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Spain’s new king faces divided kingdom

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AP

Spanish King Juan Carlos, left, embraces Spanish Crown Prince Felipe after signing an abdication law during a ceremony at the Royal Palace in Madrid. Picture: Daniel Ochoa de Olza

Madrid -

Spain's King Felipe VI begins a new reign on Thursday already facing a threat to the unity of his kingdom as the northeastern region of Catalonia fights to hold an independence referendum on November 9.

With only a ceremonial role in Spain's parliamentary democracy, the new king, a tall 46-year-old former Olympic yachtsman, has limited capacity to mend all the woes of a country suffering high unemployment and longstanding separatist tensions.

Yet political analysts say he can help to soothe the bruised nationalist sentiments of the northern regions of Catalonia and the Basque Country, not least by fostering a dialogue with Madrid that is judged by many to be lacking.

In a speech on June 3, the day after his father Juan Carlos revealed he was abdicating, the future king gave a sign that he understood the scale of the challenge as secessionists in Catalonia, in particular, seek to redraw the map of Spain.

Felipe spoke of Spain as a “united and diverse” nation.

“Only by uniting our desires, putting the common good ahead of individual interests and promoting the initiative, curiosity and creativity of each person, can we manage to advance to better scenarios,” he said.

Felipe's speech was “an outstretched hand” to Spanish regions that have a distinct culture, said constitutional law professor Antonio Torres del Moral at the respected distance-learning university UNED.

On his deathbed, General Francisco Franco, who centralised power in Madrid, told Juan Carlos: “The only thing I ask of you, your highness, is that you preserve the unity of Spain.”

Under the 1978 constitution that ushered in Spain's democracy after Franco's death in 1975, the 17 regions were given broad autonomy.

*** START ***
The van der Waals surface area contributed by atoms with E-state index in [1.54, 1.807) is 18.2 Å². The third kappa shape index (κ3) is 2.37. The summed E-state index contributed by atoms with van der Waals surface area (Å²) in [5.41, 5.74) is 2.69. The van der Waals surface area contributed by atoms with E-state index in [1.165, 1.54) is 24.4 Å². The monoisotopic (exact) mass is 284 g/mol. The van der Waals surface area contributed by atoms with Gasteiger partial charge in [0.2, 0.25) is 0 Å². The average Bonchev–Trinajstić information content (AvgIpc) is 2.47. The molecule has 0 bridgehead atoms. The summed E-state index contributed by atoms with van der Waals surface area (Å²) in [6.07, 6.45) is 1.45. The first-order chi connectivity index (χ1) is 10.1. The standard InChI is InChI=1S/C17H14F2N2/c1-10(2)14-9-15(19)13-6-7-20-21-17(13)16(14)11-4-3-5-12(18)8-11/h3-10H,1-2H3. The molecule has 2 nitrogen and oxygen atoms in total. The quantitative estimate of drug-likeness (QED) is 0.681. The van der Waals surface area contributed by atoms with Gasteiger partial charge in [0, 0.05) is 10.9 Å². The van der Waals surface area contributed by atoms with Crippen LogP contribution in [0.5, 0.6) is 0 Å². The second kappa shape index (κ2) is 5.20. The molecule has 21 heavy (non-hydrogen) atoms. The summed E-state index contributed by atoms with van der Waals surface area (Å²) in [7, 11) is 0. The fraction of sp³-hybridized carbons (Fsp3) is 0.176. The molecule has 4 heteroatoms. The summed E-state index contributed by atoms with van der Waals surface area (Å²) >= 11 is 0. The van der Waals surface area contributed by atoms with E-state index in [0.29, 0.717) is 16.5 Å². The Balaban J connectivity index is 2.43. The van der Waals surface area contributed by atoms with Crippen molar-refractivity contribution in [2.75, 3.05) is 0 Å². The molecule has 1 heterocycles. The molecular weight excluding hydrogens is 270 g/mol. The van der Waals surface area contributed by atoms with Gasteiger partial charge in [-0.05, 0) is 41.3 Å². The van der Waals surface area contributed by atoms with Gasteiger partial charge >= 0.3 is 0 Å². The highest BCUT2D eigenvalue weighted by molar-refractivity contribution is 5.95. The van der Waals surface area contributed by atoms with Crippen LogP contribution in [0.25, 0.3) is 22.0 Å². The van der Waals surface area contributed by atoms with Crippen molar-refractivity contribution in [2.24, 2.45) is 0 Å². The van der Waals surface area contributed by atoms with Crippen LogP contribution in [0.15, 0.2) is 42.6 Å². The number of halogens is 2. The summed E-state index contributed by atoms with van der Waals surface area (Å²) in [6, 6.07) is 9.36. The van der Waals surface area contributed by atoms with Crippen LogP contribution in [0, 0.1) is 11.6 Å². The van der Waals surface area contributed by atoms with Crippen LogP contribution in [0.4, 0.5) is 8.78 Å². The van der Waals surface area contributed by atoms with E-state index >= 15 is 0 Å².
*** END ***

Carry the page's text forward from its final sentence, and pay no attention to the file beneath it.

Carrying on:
Each region has its own education and health budget, government and parliament, court system, and in some cases police force. Catalonia, the Basque Country and Galicia speak their own languages.

During its transition from dictatorship to democracy, Spain chose a “coffee for everyone” model in which each region had largely similar rights, rejecting an alternative “cheeseboard” proposal in which each region would have selected its preferred model, said Torres del Moral.

Now, however, there is pressure for wider regional differences to be recognised, he said.

“We need to rethink the 'coffee for everyone' model and start helping ourselves to the cheeseboard,” the academic said.

The Spanish constitution cites the “indissoluble unity of the Spanish nation” while guaranteeing the right to self-government of its “nationalities and regions”.

Yet Spain's Constitutional Court ruled in 2010 that Catalonia's revamped statute of autonomy, approved in a popular referendum, had to scrap references to Catalonia as a “nation”.

The ruling fired up nationalist sentiment in Catalonia.

Then, Catalan political leader Artur Mas, accusing Madrid of imposing an unfair tax burden on Catalonia at a time of economic crisis, promised to hold an independence referendum.

Hundreds of thousands of Catalans poured into the streets last September to demand a vote on independence from Spain.

Prime Minister Mariano Rajoy vowed to block any such move, insisting it would flout the Spanish constitution.

In the Basque Country, too, however, there are signs of a similar separatist sentiment albeit on a smaller scale. Organisers said about 100 000 people joined hands in a June 8 demonstration there to demand self-rule.

It is unclear what role Felipe could play.

“The monarchs, even though they can't strictly enter into politics, have some room to manoeuvre,” said Fermin Bouza, a sociology lecturer at Madrid's Complutense University.

Felipe would be in an “ideal position” to encourage politicians to sit down and talk, he said.

“The Catalan question is one in which there has been a minimal dialogue,” the academic said, describing Rajoy as a man of few words who had done little more than recite tracts from the Spanish constitution.

“However much you quote the constitution, the problem persists and every day it becomes more divisive,” the sociologist said.

The Spanish system of regional government is “worn out”, concluded Ignacio Escolar, head of the online publication eldiario.es.

“It is incapable of coping with this country of nations and regions of which the constitution speaks,” he wrote. - Sapa-AFP


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